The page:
When I was in theatre school, I regularly participated in the ‘collective creation’ process. This involved collaborating with my fellow students to create a short play or scene. There were no directors or playwrights. Everybody contributed to the project, and we reached a consensus on what work to keep and what to throw out. The process was slow-moving, feelings regularly got hurt and the results were unilaterally awful.
The rise of the Occupy movement this fall reminded me of working on collective creations. Occupy Wall Street and its cousins around the world actively eschewed leaders, and relied on a community-oriented consensus model to reach decisions. This ostensibly leaderless approach got me naturally thinking about leadership.
In every project in which I’ve been involved–creative, corporate, volunteer, non-profit–there was always a person in charge. Whether or not that person had an authoritative title or anybody acknowledged it, they had final decision-making power. A group always needs to look to somebody to own big decisions. That’s what a leader is there for.
Whether we’re talking about theatre, an unconference or revolution, there’s always a leader at the heart of things. Like it or not, we’re a hierarchical species. It’s how we get stuff done.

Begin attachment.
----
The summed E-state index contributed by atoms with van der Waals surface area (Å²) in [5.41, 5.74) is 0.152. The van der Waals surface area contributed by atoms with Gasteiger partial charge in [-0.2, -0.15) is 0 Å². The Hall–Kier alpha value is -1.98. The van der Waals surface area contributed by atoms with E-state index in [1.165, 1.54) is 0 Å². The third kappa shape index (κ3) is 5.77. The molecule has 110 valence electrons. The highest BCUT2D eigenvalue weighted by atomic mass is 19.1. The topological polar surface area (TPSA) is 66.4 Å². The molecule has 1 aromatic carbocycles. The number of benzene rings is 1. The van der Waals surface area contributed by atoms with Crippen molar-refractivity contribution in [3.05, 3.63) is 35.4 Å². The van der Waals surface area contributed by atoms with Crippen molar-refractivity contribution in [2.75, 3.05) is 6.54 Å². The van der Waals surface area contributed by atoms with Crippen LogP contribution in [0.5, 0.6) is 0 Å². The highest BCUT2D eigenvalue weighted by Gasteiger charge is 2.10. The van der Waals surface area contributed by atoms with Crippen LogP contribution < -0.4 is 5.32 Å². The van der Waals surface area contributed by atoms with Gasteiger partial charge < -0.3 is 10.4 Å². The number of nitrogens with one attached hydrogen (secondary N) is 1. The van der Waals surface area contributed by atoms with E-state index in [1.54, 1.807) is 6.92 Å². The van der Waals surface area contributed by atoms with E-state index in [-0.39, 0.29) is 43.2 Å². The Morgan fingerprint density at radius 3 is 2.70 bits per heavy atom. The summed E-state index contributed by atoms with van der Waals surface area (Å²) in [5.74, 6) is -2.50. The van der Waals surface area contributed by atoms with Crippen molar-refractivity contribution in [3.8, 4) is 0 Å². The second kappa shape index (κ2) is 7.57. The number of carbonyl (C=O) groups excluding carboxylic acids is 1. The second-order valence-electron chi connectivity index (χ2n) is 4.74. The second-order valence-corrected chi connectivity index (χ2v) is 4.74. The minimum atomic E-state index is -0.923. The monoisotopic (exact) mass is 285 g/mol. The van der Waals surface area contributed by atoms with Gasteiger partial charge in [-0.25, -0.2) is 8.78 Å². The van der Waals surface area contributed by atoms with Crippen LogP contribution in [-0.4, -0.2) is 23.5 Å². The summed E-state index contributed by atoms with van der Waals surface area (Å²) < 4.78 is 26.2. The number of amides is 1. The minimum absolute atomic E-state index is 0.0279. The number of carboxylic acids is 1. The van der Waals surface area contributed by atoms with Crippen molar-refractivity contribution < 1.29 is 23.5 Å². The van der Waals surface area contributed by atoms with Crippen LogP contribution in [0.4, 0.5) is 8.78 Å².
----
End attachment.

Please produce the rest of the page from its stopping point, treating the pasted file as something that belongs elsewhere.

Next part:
Which is why I’ve been interested in the intentional leaderlessness of the Occupy movement. There’s a cliche about Generation Y that they were raised on teamwork and consensus building, where everybody got a ribbon on Sports Day and nobody counted goals at their soccer games. Does Occupy reflect these values? Or is it merely a coincidence? I suspect that, in truth, each Occupy protest had their fair share of leaders who, at the end of the day, drove and owned decisions.
Here’s another thing about leadership that I’ve learned over the years: most people don’t want to be leaders.
In rereading this little post, it seems like I’m rather aggressively reinforcing the status quo. A feminist reading of this post might accuse me of taking a very traditional, masculine line of thinking. I should emphasize that I’m not writing off other ways of organization, but I can think of very few truly leaderless projects. Can you think of examples?
UPDATE: A friend sent me this interesting article by Micah L. Sifry. It frames Occupy Wall Street as a ‘leader-full movement’. I’d need to read more about this idea to get my head around it. It’s a pity that, in the conclusion, Sifry demonizes traditional leadership by writing “a world of top-down leaders who use hierarchy, secrecy and spin to conduct their business”. He hasn’t earned that claim with evidence elsewhere in the article, and so it cheapens an otherwise thoughtful piece.